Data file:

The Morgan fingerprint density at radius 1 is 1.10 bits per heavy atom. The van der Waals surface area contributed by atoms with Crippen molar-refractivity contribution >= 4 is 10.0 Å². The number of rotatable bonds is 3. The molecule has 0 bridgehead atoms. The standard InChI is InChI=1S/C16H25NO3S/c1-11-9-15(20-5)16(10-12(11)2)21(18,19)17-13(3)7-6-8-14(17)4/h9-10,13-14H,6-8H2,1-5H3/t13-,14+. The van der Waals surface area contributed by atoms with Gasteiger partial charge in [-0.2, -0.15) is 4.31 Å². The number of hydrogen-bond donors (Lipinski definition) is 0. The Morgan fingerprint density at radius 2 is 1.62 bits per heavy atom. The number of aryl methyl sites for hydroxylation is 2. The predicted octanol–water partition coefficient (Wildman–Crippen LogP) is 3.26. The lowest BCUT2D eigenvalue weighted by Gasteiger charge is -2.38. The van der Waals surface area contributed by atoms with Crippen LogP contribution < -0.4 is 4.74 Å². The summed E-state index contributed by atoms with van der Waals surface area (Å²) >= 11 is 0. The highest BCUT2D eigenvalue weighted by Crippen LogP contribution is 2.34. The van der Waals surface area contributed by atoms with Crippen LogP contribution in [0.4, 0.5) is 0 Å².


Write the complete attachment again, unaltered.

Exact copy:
The Morgan fingerprint density at radius 1 is 1.10 bits per heavy atom. The van der Waals surface area contributed by atoms with Crippen molar-refractivity contribution >= 4 is 10.0 Å². The number of rotatable bonds is 3. The molecule has 0 bridgehead atoms. The standard InChI is InChI=1S/C16H25NO3S/c1-11-9-15(20-5)16(10-12(11)2)21(18,19)17-13(3)7-6-8-14(17)4/h9-10,13-14H,6-8H2,1-5H3/t13-,14+. The van der Waals surface area contributed by atoms with Gasteiger partial charge in [-0.2, -0.15) is 4.31 Å². The number of hydrogen-bond donors (Lipinski definition) is 0. The Morgan fingerprint density at radius 2 is 1.62 bits per heavy atom. The number of aryl methyl sites for hydroxylation is 2. The predicted octanol–water partition coefficient (Wildman–Crippen LogP) is 3.26. The lowest BCUT2D eigenvalue weighted by Gasteiger charge is -2.38. The van der Waals surface area contributed by atoms with Crippen LogP contribution < -0.4 is 4.74 Å². The summed E-state index contributed by atoms with van der Waals surface area (Å²) >= 11 is 0. The highest BCUT2D eigenvalue weighted by Crippen LogP contribution is 2.34. The van der Waals surface area contributed by atoms with Crippen LogP contribution in [0.4, 0.5) is 0 Å².